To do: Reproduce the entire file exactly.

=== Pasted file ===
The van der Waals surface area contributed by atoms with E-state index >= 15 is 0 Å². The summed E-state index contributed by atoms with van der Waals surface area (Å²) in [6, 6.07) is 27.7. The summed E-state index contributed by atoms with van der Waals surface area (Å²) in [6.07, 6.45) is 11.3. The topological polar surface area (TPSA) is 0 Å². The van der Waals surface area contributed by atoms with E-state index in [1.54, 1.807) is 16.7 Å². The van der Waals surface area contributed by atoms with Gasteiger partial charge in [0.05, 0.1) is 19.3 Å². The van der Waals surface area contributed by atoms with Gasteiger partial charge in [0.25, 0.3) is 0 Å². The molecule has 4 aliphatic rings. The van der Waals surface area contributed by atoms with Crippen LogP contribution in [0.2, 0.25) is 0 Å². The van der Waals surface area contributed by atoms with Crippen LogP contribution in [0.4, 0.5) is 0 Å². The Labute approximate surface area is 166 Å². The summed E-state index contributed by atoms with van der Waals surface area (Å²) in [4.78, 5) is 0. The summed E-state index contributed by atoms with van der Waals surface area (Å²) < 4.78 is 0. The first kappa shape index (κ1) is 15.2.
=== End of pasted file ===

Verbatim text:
The van der Waals surface area contributed by atoms with E-state index >= 15 is 0 Å². The summed E-state index contributed by atoms with van der Waals surface area (Å²) in [6, 6.07) is 27.7. The summed E-state index contributed by atoms with van der Waals surface area (Å²) in [6.07, 6.45) is 11.3. The topological polar surface area (TPSA) is 0 Å². The van der Waals surface area contributed by atoms with E-state index in [1.54, 1.807) is 16.7 Å². The van der Waals surface area contributed by atoms with Gasteiger partial charge in [0.05, 0.1) is 19.3 Å². The van der Waals surface area contributed by atoms with Gasteiger partial charge in [0.25, 0.3) is 0 Å². The molecule has 4 aliphatic rings. The van der Waals surface area contributed by atoms with Crippen LogP contribution in [0.2, 0.25) is 0 Å². The van der Waals surface area contributed by atoms with Crippen LogP contribution in [0.4, 0.5) is 0 Å². The Labute approximate surface area is 166 Å². The summed E-state index contributed by atoms with van der Waals surface area (Å²) in [4.78, 5) is 0. The summed E-state index contributed by atoms with van der Waals surface area (Å²) < 4.78 is 0. The first kappa shape index (κ1) is 15.2.